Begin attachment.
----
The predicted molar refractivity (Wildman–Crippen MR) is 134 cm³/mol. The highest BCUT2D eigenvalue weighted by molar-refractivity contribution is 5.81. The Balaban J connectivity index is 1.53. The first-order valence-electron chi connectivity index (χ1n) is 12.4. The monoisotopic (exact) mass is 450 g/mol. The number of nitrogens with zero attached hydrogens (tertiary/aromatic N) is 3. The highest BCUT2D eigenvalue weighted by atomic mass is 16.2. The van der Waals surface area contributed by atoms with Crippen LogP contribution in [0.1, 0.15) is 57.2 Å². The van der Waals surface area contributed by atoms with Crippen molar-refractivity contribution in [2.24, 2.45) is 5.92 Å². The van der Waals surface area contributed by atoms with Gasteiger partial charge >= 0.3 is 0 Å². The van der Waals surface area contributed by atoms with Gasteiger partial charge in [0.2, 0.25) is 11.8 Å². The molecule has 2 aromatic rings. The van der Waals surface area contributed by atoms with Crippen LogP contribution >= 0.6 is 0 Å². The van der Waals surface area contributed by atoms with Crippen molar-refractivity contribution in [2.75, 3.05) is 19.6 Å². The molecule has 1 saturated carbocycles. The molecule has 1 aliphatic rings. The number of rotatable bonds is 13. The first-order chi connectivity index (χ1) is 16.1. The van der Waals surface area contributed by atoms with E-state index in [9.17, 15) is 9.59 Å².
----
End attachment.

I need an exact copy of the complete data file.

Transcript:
The predicted molar refractivity (Wildman–Crippen MR) is 134 cm³/mol. The highest BCUT2D eigenvalue weighted by molar-refractivity contribution is 5.81. The Balaban J connectivity index is 1.53. The first-order valence-electron chi connectivity index (χ1n) is 12.4. The monoisotopic (exact) mass is 450 g/mol. The number of nitrogens with zero attached hydrogens (tertiary/aromatic N) is 3. The highest BCUT2D eigenvalue weighted by atomic mass is 16.2. The van der Waals surface area contributed by atoms with Crippen LogP contribution in [0.1, 0.15) is 57.2 Å². The van der Waals surface area contributed by atoms with Crippen molar-refractivity contribution in [2.24, 2.45) is 5.92 Å². The van der Waals surface area contributed by atoms with Gasteiger partial charge >= 0.3 is 0 Å². The van der Waals surface area contributed by atoms with Gasteiger partial charge in [0.2, 0.25) is 11.8 Å². The molecule has 2 aromatic rings. The van der Waals surface area contributed by atoms with Crippen LogP contribution >= 0.6 is 0 Å². The van der Waals surface area contributed by atoms with Crippen molar-refractivity contribution in [2.75, 3.05) is 19.6 Å². The molecule has 1 saturated carbocycles. The molecule has 1 aliphatic rings. The number of rotatable bonds is 13. The first-order chi connectivity index (χ1) is 16.1. The van der Waals surface area contributed by atoms with E-state index in [9.17, 15) is 9.59 Å².